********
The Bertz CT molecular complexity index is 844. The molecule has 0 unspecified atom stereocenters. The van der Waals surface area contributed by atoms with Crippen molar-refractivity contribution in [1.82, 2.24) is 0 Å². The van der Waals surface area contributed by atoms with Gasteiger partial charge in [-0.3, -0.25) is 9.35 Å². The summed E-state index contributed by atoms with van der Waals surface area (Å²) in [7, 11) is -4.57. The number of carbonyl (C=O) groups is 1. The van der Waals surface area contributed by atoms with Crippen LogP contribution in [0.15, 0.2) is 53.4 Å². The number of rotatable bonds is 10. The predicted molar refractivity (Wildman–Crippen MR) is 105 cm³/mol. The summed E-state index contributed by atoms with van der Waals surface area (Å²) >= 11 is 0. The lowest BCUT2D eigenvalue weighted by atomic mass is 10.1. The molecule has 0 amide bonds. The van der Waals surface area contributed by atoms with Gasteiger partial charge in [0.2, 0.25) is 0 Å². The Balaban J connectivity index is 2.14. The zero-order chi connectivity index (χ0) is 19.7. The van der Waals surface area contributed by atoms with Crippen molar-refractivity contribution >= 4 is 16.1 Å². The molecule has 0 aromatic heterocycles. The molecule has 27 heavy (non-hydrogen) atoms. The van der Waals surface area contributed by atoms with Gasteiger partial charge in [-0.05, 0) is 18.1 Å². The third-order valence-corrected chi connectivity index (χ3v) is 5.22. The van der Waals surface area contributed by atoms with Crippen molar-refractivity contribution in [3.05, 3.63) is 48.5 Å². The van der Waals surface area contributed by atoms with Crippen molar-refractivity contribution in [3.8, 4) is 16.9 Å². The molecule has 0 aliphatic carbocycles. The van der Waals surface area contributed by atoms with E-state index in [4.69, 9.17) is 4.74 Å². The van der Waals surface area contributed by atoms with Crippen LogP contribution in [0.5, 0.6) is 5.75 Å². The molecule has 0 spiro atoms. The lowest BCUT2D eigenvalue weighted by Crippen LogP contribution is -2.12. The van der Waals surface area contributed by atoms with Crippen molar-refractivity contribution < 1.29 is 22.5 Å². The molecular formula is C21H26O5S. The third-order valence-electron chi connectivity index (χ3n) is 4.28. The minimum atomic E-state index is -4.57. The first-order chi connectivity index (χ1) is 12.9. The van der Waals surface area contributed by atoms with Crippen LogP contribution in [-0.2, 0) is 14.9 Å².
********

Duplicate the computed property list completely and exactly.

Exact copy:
The Bertz CT molecular complexity index is 844. The molecule has 0 unspecified atom stereocenters. The van der Waals surface area contributed by atoms with Crippen molar-refractivity contribution in [1.82, 2.24) is 0 Å². The van der Waals surface area contributed by atoms with Gasteiger partial charge in [-0.3, -0.25) is 9.35 Å². The summed E-state index contributed by atoms with van der Waals surface area (Å²) in [7, 11) is -4.57. The number of carbonyl (C=O) groups is 1. The van der Waals surface area contributed by atoms with Crippen LogP contribution in [0.15, 0.2) is 53.4 Å². The number of rotatable bonds is 10. The predicted molar refractivity (Wildman–Crippen MR) is 105 cm³/mol. The summed E-state index contributed by atoms with van der Waals surface area (Å²) >= 11 is 0. The lowest BCUT2D eigenvalue weighted by atomic mass is 10.1. The molecule has 0 amide bonds. The van der Waals surface area contributed by atoms with Gasteiger partial charge in [0.2, 0.25) is 0 Å². The Balaban J connectivity index is 2.14. The zero-order chi connectivity index (χ0) is 19.7. The van der Waals surface area contributed by atoms with Crippen molar-refractivity contribution >= 4 is 16.1 Å². The molecule has 0 aromatic heterocycles. The molecule has 27 heavy (non-hydrogen) atoms. The van der Waals surface area contributed by atoms with Gasteiger partial charge in [-0.05, 0) is 18.1 Å². The third-order valence-corrected chi connectivity index (χ3v) is 5.22. The van der Waals surface area contributed by atoms with Crippen molar-refractivity contribution in [3.05, 3.63) is 48.5 Å². The van der Waals surface area contributed by atoms with Crippen molar-refractivity contribution in [3.8, 4) is 16.9 Å². The molecule has 0 aliphatic carbocycles. The van der Waals surface area contributed by atoms with E-state index in [4.69, 9.17) is 4.74 Å². The van der Waals surface area contributed by atoms with Crippen LogP contribution in [0.5, 0.6) is 5.75 Å². The molecule has 0 spiro atoms. The lowest BCUT2D eigenvalue weighted by Crippen LogP contribution is -2.12. The van der Waals surface area contributed by atoms with Crippen molar-refractivity contribution < 1.29 is 22.5 Å². The molecular formula is C21H26O5S. The third-order valence-electron chi connectivity index (χ3n) is 4.28. The minimum atomic E-state index is -4.57. The first-order chi connectivity index (χ1) is 12.9. The van der Waals surface area contributed by atoms with Crippen LogP contribution in [-0.2, 0) is 14.9 Å².